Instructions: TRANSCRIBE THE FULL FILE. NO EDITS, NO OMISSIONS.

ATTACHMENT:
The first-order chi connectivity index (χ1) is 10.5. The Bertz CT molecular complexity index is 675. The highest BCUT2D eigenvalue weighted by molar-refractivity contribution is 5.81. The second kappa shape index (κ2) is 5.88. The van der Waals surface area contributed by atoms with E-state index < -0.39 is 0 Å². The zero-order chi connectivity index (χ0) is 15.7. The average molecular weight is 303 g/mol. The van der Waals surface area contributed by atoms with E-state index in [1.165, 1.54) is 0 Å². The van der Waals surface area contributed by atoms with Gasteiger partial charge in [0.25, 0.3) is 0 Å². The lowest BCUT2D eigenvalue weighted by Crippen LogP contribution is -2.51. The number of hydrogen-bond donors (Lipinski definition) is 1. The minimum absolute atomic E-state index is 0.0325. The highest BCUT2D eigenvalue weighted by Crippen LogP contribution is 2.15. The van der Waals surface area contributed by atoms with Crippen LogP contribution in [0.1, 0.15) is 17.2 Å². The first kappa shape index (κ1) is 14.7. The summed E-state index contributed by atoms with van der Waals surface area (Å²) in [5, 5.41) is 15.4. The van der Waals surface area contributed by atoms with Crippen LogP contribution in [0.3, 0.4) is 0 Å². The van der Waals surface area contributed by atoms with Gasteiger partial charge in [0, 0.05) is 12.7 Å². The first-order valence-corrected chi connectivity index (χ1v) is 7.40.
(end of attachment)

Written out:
The first-order chi connectivity index (χ1) is 10.5. The Bertz CT molecular complexity index is 675. The highest BCUT2D eigenvalue weighted by molar-refractivity contribution is 5.81. The second kappa shape index (κ2) is 5.88. The van der Waals surface area contributed by atoms with E-state index < -0.39 is 0 Å². The zero-order chi connectivity index (χ0) is 15.7. The average molecular weight is 303 g/mol. The van der Waals surface area contributed by atoms with E-state index in [1.165, 1.54) is 0 Å². The van der Waals surface area contributed by atoms with Gasteiger partial charge in [0.25, 0.3) is 0 Å². The lowest BCUT2D eigenvalue weighted by Crippen LogP contribution is -2.51. The number of hydrogen-bond donors (Lipinski definition) is 1. The minimum absolute atomic E-state index is 0.0325. The highest BCUT2D eigenvalue weighted by Crippen LogP contribution is 2.15. The van der Waals surface area contributed by atoms with Crippen LogP contribution in [0.1, 0.15) is 17.2 Å². The first kappa shape index (κ1) is 14.7. The summed E-state index contributed by atoms with van der Waals surface area (Å²) in [5, 5.41) is 15.4. The van der Waals surface area contributed by atoms with Crippen LogP contribution in [0.3, 0.4) is 0 Å². The van der Waals surface area contributed by atoms with Gasteiger partial charge in [0, 0.05) is 12.7 Å². The first-order valence-corrected chi connectivity index (χ1v) is 7.40.